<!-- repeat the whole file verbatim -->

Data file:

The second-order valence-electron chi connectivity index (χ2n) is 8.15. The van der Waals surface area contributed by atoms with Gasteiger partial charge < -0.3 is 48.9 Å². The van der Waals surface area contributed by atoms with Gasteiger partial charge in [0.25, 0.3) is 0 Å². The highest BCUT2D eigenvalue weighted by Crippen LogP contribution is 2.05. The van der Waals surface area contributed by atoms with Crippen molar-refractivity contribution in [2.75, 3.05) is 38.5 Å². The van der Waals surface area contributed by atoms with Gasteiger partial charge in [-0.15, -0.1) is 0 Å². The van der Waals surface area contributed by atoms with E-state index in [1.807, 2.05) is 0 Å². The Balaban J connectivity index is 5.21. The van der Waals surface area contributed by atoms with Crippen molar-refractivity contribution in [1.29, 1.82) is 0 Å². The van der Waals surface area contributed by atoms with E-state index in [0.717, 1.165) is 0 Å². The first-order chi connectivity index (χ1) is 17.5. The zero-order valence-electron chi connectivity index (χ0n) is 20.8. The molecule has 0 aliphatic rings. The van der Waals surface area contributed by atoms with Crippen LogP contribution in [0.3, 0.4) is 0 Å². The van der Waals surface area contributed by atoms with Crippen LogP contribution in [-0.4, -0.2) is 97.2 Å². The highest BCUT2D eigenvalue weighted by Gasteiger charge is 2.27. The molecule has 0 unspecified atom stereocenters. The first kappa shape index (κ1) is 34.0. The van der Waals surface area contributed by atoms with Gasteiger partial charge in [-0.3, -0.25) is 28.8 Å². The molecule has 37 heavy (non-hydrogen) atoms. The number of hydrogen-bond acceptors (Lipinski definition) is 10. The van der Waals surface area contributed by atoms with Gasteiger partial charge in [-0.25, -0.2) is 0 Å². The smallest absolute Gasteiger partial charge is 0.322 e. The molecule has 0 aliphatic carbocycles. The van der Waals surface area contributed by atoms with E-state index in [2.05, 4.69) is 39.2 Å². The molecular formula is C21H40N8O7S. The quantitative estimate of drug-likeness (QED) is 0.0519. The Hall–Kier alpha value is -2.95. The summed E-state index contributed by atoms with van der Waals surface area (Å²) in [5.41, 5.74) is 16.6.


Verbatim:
The second-order valence-electron chi connectivity index (χ2n) is 8.15. The van der Waals surface area contributed by atoms with Gasteiger partial charge < -0.3 is 48.9 Å². The van der Waals surface area contributed by atoms with Gasteiger partial charge in [0.25, 0.3) is 0 Å². The highest BCUT2D eigenvalue weighted by Crippen LogP contribution is 2.05. The van der Waals surface area contributed by atoms with Crippen molar-refractivity contribution in [2.75, 3.05) is 38.5 Å². The van der Waals surface area contributed by atoms with Gasteiger partial charge in [-0.15, -0.1) is 0 Å². The van der Waals surface area contributed by atoms with E-state index in [1.807, 2.05) is 0 Å². The Balaban J connectivity index is 5.21. The van der Waals surface area contributed by atoms with Crippen molar-refractivity contribution in [1.29, 1.82) is 0 Å². The van der Waals surface area contributed by atoms with E-state index in [0.717, 1.165) is 0 Å². The first-order chi connectivity index (χ1) is 17.5. The zero-order valence-electron chi connectivity index (χ0n) is 20.8. The molecule has 0 aliphatic rings. The van der Waals surface area contributed by atoms with Crippen LogP contribution in [0.3, 0.4) is 0 Å². The van der Waals surface area contributed by atoms with Crippen LogP contribution in [-0.4, -0.2) is 97.2 Å². The highest BCUT2D eigenvalue weighted by Gasteiger charge is 2.27. The molecule has 0 unspecified atom stereocenters. The first kappa shape index (κ1) is 34.0. The van der Waals surface area contributed by atoms with Gasteiger partial charge in [-0.3, -0.25) is 28.8 Å². The molecule has 37 heavy (non-hydrogen) atoms. The number of hydrogen-bond acceptors (Lipinski definition) is 10. The van der Waals surface area contributed by atoms with Gasteiger partial charge in [-0.25, -0.2) is 0 Å². The smallest absolute Gasteiger partial charge is 0.322 e. The molecule has 0 aliphatic carbocycles. The van der Waals surface area contributed by atoms with E-state index in [2.05, 4.69) is 39.2 Å². The molecular formula is C21H40N8O7S. The quantitative estimate of drug-likeness (QED) is 0.0519. The Hall–Kier alpha value is -2.95. The summed E-state index contributed by atoms with van der Waals surface area (Å²) in [5.41, 5.74) is 16.6.